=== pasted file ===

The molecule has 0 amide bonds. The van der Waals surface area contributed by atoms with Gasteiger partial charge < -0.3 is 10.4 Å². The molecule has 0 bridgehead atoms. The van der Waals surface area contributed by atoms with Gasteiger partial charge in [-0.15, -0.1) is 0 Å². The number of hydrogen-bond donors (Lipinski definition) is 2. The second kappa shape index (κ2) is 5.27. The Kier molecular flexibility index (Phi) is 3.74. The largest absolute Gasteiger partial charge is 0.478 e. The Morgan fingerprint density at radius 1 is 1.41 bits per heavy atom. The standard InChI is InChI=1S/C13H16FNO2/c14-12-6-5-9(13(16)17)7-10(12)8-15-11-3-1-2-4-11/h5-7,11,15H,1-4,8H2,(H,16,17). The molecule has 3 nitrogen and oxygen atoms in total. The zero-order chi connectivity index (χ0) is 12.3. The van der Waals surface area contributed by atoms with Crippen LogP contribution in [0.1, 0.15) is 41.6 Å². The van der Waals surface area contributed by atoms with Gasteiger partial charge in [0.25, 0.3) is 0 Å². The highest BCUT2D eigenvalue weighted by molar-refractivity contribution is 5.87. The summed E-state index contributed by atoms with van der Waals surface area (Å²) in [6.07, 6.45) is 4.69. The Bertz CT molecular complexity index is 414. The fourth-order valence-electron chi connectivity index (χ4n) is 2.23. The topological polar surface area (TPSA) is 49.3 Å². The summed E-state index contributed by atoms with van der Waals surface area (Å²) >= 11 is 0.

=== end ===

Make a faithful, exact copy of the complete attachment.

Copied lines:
The molecule has 0 amide bonds. The van der Waals surface area contributed by atoms with Gasteiger partial charge < -0.3 is 10.4 Å². The molecule has 0 bridgehead atoms. The van der Waals surface area contributed by atoms with Gasteiger partial charge in [-0.15, -0.1) is 0 Å². The number of hydrogen-bond donors (Lipinski definition) is 2. The second kappa shape index (κ2) is 5.27. The Kier molecular flexibility index (Phi) is 3.74. The largest absolute Gasteiger partial charge is 0.478 e. The Morgan fingerprint density at radius 1 is 1.41 bits per heavy atom. The standard InChI is InChI=1S/C13H16FNO2/c14-12-6-5-9(13(16)17)7-10(12)8-15-11-3-1-2-4-11/h5-7,11,15H,1-4,8H2,(H,16,17). The molecule has 3 nitrogen and oxygen atoms in total. The zero-order chi connectivity index (χ0) is 12.3. The van der Waals surface area contributed by atoms with Crippen LogP contribution in [0.1, 0.15) is 41.6 Å². The van der Waals surface area contributed by atoms with Gasteiger partial charge in [0.25, 0.3) is 0 Å². The highest BCUT2D eigenvalue weighted by molar-refractivity contribution is 5.87. The summed E-state index contributed by atoms with van der Waals surface area (Å²) in [6.07, 6.45) is 4.69. The Bertz CT molecular complexity index is 414. The fourth-order valence-electron chi connectivity index (χ4n) is 2.23. The topological polar surface area (TPSA) is 49.3 Å². The summed E-state index contributed by atoms with van der Waals surface area (Å²) >= 11 is 0.